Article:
3. Anonymous says

    As another poster has asked…
    “the empty pan on the bottom shelf”
    Would you please edit the recipe to include the instructions for the “empty pan”. Many thanks!
    The bread looks fabulous ~ can’t wait to make it!

  4. says

    Tami, Anonymous, the pan in the lower rack is meant for water– I will add it to the recipe instructions. Add the water to the pan just before you place the bread in the oven. Thanks for pointing out.

  5. Anonymous says

    Hi Vaishali,
    I dont have a stand mixer but would luv to try this crusty bread, how do I make the dough by hand? any suggestions?

    Thanks,
    Madhu

  6. says

    Hi Madhu, try mixing it with a wooden ladle instead. I’ve made ciabatta before where at least the first portion of the recipe was mixed with a wooden spoon and it was fine. It will need some vigorous armwork. In the second step, where I suggest replacing the paddle with a dough hook, just continue to use a wooden ladle and stir vigorously for about 10 minutes. Be sure to get a strong ladle! :) Good luck.

  7. Anonymous says

    This was my first attempt at making bread of any kind, I am now completely blown away with the simplicity of homemade breads and the exceptional taste that simply does not compare with bread brough from a store. I found this a ridiculously simple recipe, although my dough did not have the consistency of pancake batter but went straight into a doughy texture. Anyway the results were still much better than i had anticipated, for some reason my cooking never seems to be as good as the recipe however this time my bread was just as good as those in the picture, thanks so much for this wonderful recipe!

  8. Anonymous says

    This bread is amazing. Soooooo tasty and beautiful! Word to the wise out there though, parchment paper burns at around 451 degrees. If you have a baking stone, slip the paper out, or you will end up with burnt paper crisps on the bottom of your oven as well as a “rustic” smelling kitchen!

  9. says

    Hi, Vaishali!

    I made this recipe tonight and it was sooooo good! I ended up cutting the recipe in half, and really wish I hadn’t haha. I also substituted honey for the sugar (used about 1 tbsp). Nice, crunchy crust and chewy, spongey inside. Yum!

  10. says

    Hi Vaishali, i liked very much u recipe…just once question this bread we can prepare without stand mixture ?Can u tell me how to do?

  11. says

    Divya, you can use a wooden ladle but it will take a lot of muscle. Mix until the dough is smooth but still quite loose and then continue with the rising.

  12. riley says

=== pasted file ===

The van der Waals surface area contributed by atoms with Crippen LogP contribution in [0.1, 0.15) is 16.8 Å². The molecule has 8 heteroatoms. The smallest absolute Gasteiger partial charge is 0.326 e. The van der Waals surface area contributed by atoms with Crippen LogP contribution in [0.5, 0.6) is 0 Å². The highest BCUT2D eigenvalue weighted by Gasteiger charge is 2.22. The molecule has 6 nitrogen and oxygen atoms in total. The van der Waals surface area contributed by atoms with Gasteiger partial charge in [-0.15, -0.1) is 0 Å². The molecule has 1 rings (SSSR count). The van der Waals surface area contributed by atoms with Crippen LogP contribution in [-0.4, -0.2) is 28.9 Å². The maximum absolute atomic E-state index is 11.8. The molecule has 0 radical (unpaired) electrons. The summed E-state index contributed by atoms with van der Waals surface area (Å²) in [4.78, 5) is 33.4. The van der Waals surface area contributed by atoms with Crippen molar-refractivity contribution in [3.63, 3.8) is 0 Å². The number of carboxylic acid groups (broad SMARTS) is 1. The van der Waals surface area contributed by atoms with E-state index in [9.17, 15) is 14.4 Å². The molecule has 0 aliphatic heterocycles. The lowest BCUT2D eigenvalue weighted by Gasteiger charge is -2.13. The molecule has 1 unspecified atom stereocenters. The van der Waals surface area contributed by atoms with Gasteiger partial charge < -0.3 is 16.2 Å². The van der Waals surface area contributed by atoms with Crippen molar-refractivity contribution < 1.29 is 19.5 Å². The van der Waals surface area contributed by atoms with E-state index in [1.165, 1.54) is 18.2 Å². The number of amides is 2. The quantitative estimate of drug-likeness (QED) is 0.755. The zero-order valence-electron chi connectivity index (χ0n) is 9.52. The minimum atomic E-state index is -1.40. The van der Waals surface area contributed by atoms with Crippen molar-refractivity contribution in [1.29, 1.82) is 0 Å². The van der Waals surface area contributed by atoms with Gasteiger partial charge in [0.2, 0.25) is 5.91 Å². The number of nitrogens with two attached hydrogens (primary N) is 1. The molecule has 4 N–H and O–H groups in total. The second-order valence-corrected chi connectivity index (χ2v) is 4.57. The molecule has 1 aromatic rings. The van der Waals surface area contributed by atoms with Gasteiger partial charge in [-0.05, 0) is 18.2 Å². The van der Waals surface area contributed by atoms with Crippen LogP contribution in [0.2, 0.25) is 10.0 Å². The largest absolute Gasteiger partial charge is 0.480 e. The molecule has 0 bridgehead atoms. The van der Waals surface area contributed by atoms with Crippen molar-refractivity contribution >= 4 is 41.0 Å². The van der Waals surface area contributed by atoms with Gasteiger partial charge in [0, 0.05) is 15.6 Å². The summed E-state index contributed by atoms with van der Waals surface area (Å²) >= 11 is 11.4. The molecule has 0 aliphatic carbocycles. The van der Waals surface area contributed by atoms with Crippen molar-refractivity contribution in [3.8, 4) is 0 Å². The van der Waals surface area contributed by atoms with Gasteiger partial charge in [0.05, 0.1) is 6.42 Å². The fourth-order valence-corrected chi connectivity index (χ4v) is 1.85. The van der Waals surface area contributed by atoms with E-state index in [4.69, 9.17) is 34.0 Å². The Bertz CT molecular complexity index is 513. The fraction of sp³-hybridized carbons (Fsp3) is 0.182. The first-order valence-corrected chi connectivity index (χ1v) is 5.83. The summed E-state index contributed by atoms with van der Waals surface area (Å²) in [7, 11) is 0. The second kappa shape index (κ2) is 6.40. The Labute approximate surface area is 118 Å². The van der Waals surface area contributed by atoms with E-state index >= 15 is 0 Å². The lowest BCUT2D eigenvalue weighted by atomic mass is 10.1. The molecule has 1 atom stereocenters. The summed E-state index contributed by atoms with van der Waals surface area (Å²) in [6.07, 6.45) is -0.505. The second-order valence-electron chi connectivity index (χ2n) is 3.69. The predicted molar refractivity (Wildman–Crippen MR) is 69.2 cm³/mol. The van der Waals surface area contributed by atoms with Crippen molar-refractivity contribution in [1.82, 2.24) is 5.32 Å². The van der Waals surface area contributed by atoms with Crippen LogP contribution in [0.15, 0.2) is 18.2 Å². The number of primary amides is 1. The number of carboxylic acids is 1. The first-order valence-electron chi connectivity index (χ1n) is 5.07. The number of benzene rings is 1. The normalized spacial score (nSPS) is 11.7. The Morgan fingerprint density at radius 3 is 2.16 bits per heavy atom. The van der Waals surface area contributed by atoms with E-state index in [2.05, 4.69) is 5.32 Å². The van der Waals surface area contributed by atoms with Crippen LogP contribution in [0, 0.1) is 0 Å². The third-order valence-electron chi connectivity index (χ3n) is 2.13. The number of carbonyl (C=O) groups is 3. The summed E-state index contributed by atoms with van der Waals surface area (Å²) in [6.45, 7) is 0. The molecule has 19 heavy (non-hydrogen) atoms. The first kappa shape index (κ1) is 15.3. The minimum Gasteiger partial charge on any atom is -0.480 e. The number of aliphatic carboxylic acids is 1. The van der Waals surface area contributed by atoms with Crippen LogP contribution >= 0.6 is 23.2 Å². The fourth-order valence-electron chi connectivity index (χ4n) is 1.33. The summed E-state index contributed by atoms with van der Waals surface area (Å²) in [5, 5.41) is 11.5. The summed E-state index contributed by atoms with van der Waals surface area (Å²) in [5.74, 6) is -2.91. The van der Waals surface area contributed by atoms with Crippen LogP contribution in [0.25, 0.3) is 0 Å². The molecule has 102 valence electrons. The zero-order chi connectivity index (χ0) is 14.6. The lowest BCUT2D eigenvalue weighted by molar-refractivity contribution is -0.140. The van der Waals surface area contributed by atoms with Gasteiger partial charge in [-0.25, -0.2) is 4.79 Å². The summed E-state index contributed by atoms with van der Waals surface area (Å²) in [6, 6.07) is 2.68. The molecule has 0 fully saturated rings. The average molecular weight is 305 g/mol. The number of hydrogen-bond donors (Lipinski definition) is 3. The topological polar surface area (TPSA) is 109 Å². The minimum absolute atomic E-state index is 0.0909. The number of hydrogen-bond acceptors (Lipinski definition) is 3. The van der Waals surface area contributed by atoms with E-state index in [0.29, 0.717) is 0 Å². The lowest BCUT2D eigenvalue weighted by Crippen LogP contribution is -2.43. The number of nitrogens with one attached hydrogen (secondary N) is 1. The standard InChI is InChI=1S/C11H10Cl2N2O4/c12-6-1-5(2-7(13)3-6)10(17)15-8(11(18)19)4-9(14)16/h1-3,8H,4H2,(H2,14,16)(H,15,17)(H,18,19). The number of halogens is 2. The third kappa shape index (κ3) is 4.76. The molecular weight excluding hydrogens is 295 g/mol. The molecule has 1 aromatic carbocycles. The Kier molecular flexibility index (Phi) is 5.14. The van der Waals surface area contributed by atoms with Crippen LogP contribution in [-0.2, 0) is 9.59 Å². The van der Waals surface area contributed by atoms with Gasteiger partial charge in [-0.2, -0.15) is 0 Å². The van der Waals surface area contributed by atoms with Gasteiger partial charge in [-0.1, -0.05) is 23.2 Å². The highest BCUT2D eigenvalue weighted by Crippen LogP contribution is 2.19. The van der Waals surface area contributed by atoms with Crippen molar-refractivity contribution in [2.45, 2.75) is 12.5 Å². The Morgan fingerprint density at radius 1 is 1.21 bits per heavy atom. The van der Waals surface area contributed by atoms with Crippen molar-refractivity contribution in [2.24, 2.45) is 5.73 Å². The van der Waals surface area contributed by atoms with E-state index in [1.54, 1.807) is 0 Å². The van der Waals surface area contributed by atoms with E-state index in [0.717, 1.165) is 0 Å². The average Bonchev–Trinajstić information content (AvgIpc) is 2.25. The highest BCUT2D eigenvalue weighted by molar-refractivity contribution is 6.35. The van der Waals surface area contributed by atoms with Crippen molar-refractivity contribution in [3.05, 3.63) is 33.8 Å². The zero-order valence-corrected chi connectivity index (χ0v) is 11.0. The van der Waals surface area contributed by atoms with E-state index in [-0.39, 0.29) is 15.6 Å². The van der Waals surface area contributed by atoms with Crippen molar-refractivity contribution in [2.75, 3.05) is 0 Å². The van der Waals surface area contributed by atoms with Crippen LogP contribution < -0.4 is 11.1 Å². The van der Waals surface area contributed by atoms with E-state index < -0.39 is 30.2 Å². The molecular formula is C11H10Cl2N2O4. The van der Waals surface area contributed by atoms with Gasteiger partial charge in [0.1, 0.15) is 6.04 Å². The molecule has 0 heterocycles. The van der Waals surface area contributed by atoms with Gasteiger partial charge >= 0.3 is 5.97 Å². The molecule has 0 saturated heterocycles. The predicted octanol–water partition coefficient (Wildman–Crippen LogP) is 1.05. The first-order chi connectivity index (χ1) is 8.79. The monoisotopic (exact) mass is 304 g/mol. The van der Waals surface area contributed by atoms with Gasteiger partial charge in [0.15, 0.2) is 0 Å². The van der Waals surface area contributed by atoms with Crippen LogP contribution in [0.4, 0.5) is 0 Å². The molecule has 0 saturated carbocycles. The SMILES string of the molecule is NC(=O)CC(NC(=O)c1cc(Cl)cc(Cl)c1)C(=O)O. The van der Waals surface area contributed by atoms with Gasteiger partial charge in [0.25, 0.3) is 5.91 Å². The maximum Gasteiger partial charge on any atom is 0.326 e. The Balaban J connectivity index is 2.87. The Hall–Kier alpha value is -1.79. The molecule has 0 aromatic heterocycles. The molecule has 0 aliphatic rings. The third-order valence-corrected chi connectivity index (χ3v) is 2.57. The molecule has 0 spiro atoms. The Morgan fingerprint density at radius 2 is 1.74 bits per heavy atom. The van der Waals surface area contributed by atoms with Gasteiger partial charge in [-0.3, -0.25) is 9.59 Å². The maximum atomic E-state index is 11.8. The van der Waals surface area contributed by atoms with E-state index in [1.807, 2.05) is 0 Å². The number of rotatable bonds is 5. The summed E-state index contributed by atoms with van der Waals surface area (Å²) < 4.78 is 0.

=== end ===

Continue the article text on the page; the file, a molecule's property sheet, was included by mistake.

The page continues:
i have made this bread every sunday for the past month. it has always turned out fantastic and i look forward to cutting off a piece to eat every day of the week. so simple, quick, and delicious! thanks for providing the directions for a new weekly tradition!

  13. Banana Bread says

    Your bread has an artisan feel to it, like it was baked in an Italian bakery in Genao, which strangely makes me crave soup. What Canadian looks for soup in Italy? Well, I looked for this recipe because I want to feet serious about a certain haute cuisine. Veggie Burgers. Honestly when I think about making veggie chili and corn bread, I get so bored with that idea, I think about making them. There’s one problem this infamous vegan in a small trapping town in northern Manitoba is remedying. There is no vegan buns being sold at the local grocery store next door. If you read “The Book of Burger” celebrity chefs wrote three essays on three burger buns. One of them is the ciabatta bun which I pave seen being sold at a five star veggie burger cafe called Boon Burger. I’d like to replicate the shape of the ciabatta bun so I don’t crave soup (or else it’s back to chili which “professionally speaking” isn’t a soup). How do I get that famous hand held ciabatta feel?

    • says

      Hi Banana Bread, If I were making rolls or buns I would scrape the dough out on a well-floured surface, cut into the desired number of buns with a pizza cutter or bench scraper, and then place them on a baking sheet and dust with flour before letting them rise. That should give you an artisan look. I don’t know if I answered your question, but hope that helps.

      • Banana Bread says

        Thanks Vaishali! You sold me on coming back to this website more often :) working on the ciabatta burger buns right now actually.

    • says

      Hi Jessica, welcome to the blgo!. So happy you liked the bread! I too find it pretty hard to stop eating that bread. Thanks for letting me know. :)

    • says

      Hi Jessica, welcome to the blog!. So happy you liked the bread! I too find it pretty hard to stop eating that bread. Thanks for letting me know. :)